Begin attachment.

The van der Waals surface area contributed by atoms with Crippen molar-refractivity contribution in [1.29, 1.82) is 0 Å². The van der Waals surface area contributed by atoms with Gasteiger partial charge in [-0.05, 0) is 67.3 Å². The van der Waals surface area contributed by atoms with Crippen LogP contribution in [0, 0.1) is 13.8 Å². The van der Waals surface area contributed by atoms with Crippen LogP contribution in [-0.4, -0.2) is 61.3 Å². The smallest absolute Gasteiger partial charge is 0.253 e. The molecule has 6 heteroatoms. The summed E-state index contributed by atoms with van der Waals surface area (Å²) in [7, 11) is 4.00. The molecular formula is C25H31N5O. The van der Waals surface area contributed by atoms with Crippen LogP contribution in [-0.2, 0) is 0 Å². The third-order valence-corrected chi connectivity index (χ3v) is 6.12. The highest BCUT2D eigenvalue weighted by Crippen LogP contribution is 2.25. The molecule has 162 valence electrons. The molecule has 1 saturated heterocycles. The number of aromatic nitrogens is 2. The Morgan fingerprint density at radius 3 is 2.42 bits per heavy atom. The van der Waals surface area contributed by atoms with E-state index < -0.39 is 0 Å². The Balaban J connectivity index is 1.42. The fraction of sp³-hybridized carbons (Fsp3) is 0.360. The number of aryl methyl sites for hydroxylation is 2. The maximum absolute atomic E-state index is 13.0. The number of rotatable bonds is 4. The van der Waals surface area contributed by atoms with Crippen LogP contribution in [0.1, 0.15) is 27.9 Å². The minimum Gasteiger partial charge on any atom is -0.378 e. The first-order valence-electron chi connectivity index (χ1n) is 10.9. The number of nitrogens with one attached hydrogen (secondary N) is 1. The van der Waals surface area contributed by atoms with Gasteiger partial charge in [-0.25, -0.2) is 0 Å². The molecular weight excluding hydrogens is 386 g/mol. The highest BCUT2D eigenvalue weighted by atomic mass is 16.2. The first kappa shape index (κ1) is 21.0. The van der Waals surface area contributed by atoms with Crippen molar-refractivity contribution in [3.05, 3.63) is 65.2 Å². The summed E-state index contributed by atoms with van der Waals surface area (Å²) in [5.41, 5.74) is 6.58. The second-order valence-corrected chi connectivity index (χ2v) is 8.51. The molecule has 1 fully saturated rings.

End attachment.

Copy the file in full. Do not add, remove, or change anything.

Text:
The van der Waals surface area contributed by atoms with Crippen molar-refractivity contribution in [1.29, 1.82) is 0 Å². The van der Waals surface area contributed by atoms with Gasteiger partial charge in [-0.05, 0) is 67.3 Å². The van der Waals surface area contributed by atoms with Crippen LogP contribution in [0, 0.1) is 13.8 Å². The van der Waals surface area contributed by atoms with Crippen LogP contribution in [-0.4, -0.2) is 61.3 Å². The smallest absolute Gasteiger partial charge is 0.253 e. The molecule has 6 heteroatoms. The summed E-state index contributed by atoms with van der Waals surface area (Å²) in [7, 11) is 4.00. The molecular formula is C25H31N5O. The van der Waals surface area contributed by atoms with Crippen LogP contribution in [-0.2, 0) is 0 Å². The third-order valence-corrected chi connectivity index (χ3v) is 6.12. The highest BCUT2D eigenvalue weighted by Crippen LogP contribution is 2.25. The molecule has 162 valence electrons. The molecule has 1 saturated heterocycles. The number of aromatic nitrogens is 2. The Morgan fingerprint density at radius 3 is 2.42 bits per heavy atom. The van der Waals surface area contributed by atoms with E-state index < -0.39 is 0 Å². The Balaban J connectivity index is 1.42. The fraction of sp³-hybridized carbons (Fsp3) is 0.360. The number of aryl methyl sites for hydroxylation is 2. The maximum absolute atomic E-state index is 13.0. The number of rotatable bonds is 4. The van der Waals surface area contributed by atoms with Crippen LogP contribution in [0.1, 0.15) is 27.9 Å². The minimum Gasteiger partial charge on any atom is -0.378 e. The first-order valence-electron chi connectivity index (χ1n) is 10.9. The number of nitrogens with one attached hydrogen (secondary N) is 1. The van der Waals surface area contributed by atoms with Gasteiger partial charge in [-0.25, -0.2) is 0 Å². The molecular weight excluding hydrogens is 386 g/mol. The highest BCUT2D eigenvalue weighted by atomic mass is 16.2. The first kappa shape index (κ1) is 21.0. The van der Waals surface area contributed by atoms with Crippen molar-refractivity contribution in [3.05, 3.63) is 65.2 Å². The summed E-state index contributed by atoms with van der Waals surface area (Å²) in [5.41, 5.74) is 6.58. The second-order valence-corrected chi connectivity index (χ2v) is 8.51. The molecule has 1 fully saturated rings.